Pornography Legal Definition:

The portrayal of sexual acts solely for the purpose of sexual arousal.
"Pornography is the portrayal of erotic behavior designed to cause sexual excitement. It is words, acts, or representations that are calculated to stimulate sex feelings independent of the presence of another loved and chosen human being. It is divorced from reality in its sole purpose to stimulate erotic response. It is preoccupied with and concentrates on sex organs for the purpose of sexual stimulation. It emphasizes them and focuses on them in varying ways calculated to incite sexual desire.

"Art and pornography are distinguished as follows: True art conveys a thought, a speculation, or a perception about the human condition. Pornography is the pictures of sex organs and their usage devoid of all other meaning-the personality having no place. They bear in upon one a sense of increasing ugliness and degradation of the human being."

City of Youngstown v. DeLoreto (USA, 1969)

In Canada, the Supreme Court described pornography in R. v Butler as follows:

"Pornography can be usefully divided into three categories:  (1) explicit sex with violence, (2) explicit sex without violence but which subjects people to treatment that is degrading or dehumanizing, and (3) explicit sex without violence that is neither degrading nor dehumanizing. Violence in this context includes both actual physical violence and threats of physical violence....  Sex coupled with crime, horror or cruelty will sometimes involve violence.  Cruelty, for instance, will usually do so.  But, even in the absence of violence, sex coupled with crime, horror or cruelty may fall within the second category.

"Some segments of society would consider that all three categories of pornography cause harm to society because they tend to undermine its moral fibre.  Others would contend that none of the categories cause harm.  Furthermore there is a range of opinion as to what is degrading or dehumanizing.  Because this is not a matter that is susceptible of proof in the traditional way and because we do not wish to leave it to the individual tastes of judges, we must have a norm that will serve as an arbiter in determining what amounts to an undue exploitation of sex.  That arbiter is the community as a whole.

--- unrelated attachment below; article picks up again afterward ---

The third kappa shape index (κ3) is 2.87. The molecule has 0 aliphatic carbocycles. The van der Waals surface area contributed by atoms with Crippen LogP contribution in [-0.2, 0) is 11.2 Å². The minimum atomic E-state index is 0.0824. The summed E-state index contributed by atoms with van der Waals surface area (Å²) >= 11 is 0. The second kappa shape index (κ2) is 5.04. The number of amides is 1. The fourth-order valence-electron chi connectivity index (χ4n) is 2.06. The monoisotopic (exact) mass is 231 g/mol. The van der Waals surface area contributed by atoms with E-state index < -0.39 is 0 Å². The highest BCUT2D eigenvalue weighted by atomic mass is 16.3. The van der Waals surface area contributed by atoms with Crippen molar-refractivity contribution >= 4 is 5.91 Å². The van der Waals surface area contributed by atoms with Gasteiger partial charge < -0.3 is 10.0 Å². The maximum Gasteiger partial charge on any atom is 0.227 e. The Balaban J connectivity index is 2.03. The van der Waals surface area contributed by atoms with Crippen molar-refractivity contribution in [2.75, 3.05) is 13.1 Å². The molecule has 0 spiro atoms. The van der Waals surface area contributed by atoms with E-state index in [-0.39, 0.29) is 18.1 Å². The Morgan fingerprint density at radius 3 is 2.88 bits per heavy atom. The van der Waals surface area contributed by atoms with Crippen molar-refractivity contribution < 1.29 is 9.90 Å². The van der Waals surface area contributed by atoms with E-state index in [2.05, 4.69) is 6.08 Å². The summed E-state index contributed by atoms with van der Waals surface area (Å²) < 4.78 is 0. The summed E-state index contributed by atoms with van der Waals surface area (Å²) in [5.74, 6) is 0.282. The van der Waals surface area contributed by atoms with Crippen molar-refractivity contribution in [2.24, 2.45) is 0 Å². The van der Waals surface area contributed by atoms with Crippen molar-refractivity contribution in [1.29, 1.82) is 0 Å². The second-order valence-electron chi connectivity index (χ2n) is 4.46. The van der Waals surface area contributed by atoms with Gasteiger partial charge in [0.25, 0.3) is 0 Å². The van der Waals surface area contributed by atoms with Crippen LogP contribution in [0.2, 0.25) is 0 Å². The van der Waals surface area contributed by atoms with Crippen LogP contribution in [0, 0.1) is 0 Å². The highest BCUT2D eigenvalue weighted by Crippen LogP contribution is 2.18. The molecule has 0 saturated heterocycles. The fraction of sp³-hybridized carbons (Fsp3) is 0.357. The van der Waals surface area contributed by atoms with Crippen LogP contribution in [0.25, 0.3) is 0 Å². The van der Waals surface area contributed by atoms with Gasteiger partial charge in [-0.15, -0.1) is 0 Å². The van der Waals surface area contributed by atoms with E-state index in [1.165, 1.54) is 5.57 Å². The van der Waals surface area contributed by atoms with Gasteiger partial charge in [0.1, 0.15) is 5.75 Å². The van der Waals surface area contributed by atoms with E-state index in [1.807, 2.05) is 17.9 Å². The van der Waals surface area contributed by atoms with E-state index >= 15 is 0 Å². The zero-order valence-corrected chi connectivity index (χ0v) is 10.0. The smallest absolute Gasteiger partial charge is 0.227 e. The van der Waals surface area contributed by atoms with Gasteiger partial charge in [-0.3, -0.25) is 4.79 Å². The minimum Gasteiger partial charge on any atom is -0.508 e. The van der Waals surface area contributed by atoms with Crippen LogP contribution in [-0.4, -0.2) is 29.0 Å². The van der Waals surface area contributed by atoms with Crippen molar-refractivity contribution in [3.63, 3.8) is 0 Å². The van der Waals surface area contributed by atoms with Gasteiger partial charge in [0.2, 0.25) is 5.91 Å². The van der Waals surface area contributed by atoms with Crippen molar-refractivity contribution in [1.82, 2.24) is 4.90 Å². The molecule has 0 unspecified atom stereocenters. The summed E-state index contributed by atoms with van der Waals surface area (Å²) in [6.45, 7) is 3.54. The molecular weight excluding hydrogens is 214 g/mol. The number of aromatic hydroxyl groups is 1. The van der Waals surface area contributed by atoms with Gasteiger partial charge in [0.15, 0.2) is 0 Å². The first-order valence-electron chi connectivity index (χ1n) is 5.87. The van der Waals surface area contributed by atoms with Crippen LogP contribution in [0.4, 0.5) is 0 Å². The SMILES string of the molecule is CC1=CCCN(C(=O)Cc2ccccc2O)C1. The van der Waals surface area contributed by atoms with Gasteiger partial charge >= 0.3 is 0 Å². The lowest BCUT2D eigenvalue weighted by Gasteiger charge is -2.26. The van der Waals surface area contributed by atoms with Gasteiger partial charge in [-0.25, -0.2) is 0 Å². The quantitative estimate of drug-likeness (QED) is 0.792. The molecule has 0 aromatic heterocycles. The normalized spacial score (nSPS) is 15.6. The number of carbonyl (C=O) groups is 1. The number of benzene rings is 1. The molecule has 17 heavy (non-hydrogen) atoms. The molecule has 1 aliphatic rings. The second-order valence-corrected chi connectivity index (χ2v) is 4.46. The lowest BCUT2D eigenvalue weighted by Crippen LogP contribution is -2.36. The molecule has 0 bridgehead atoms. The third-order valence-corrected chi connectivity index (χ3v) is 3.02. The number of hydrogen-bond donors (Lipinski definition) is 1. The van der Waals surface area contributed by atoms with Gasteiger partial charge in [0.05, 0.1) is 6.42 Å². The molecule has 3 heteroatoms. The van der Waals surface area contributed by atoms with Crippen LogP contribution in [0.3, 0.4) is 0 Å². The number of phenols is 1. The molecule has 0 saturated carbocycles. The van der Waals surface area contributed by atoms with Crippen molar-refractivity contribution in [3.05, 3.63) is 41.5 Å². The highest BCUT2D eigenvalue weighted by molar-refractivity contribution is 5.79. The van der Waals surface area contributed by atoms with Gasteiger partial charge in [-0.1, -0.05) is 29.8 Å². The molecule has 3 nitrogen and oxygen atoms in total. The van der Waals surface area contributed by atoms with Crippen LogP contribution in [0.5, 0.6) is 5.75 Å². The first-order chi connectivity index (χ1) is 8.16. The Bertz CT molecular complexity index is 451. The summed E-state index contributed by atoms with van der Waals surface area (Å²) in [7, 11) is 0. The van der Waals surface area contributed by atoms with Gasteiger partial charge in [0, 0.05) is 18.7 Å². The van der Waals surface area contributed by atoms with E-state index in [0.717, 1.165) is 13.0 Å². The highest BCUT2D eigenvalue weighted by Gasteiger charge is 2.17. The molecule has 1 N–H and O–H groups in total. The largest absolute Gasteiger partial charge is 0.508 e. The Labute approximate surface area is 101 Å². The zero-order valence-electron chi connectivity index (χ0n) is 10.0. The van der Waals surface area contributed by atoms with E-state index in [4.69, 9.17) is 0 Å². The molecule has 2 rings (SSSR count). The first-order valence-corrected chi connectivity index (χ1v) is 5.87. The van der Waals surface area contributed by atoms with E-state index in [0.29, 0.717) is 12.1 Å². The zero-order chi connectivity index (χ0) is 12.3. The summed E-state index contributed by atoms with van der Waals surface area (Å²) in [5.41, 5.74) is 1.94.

"The courts must determine as best they can what the community would tolerate others being exposed to on the basis of the degree of harm that may flow from such exposure.  Harm in this context means that it predisposes persons to act in an anti social manner as, for example, the physical or mental mistreatment of women by men, or, what is perhaps debatable, the reverse.  Anti social conduct for this purpose is conduct which society formally recognizes as incompatible with its proper functioning.  The stronger the inference of a risk of harm the lesser the likelihood of tolerance.  The inference may be drawn from the material itself or from the material and other evidence.  Similarly evidence as to the community standards is desirable but not essential.

"The portrayal of sex coupled with violence will almost always constitute the undue exploitation of sex.  Explicit sex which is degrading or dehumanizing may be undue if the risk of harm is substantial.  Finally, explicit sex that is not violent and neither degrading nor dehumanizing is generally tolerated in our society and will not qualify as the undue exploitation of sex unless it employs children in its production."

Playboy coverCanada's Criminal Code prohibits child pornography, defined as follows:

  • A photographic, film, video or other visual representation, whether or not it was made by electronic or mechanical means, that shows a person who is or is depicted as being under the age of eighteen years and is engaged in or is depicted as engaged in explicit sexual activity, or the dominant characteristic of which is the depiction, for a sexual purpose, of a sexual organ or the anal region of a person under the age of eighteen years;

  • Written material, visual representation or audio recording that advocates or counsels sexual activity with a person under the age of eighteen years that would be an offence under this Act or whose dominant characteristic is the description, for a sexual purpose, of sexual activity with a person under the age of eighteen years that would be an offence under this Act; or

  • Any audio recording that has as its dominant characteristic the description, presentation or representation, for a sexual purpose, of sexual activity with a person under the age of eighteen years that would be an offence under this Act.

Indirectly related to this term is the Criminal Code definition of obscene which is, at §163(8): "any publication a dominant characteristic of which is the undue exploitation of sex, or of sex and any one or more of the following subjects, namely, crime, horror, cruelty and violence, shall be deemed to be obscene."

Provincial film review or censorhip boards do not tend to rely on the term pornography but instead, as is exemplified by the relevant Ontario regulation, refer to "adult sex film", or one which "has, as its main object, the depiction of explicit sexual activity".

References and further reading:

  • City of Youngstown v. DeLoreto 19 Ohio App. 2d 267 (USA, 1969)
  • R v Butler [1992] 1 SCR 452 available at canlii.org/en/ca/scc/doc/1992/1992canlii124/1992canlii124.html
  • Ontario Regulation 452/05 made pursuant to the Film Classification Act, SO 1995 Chapter 17

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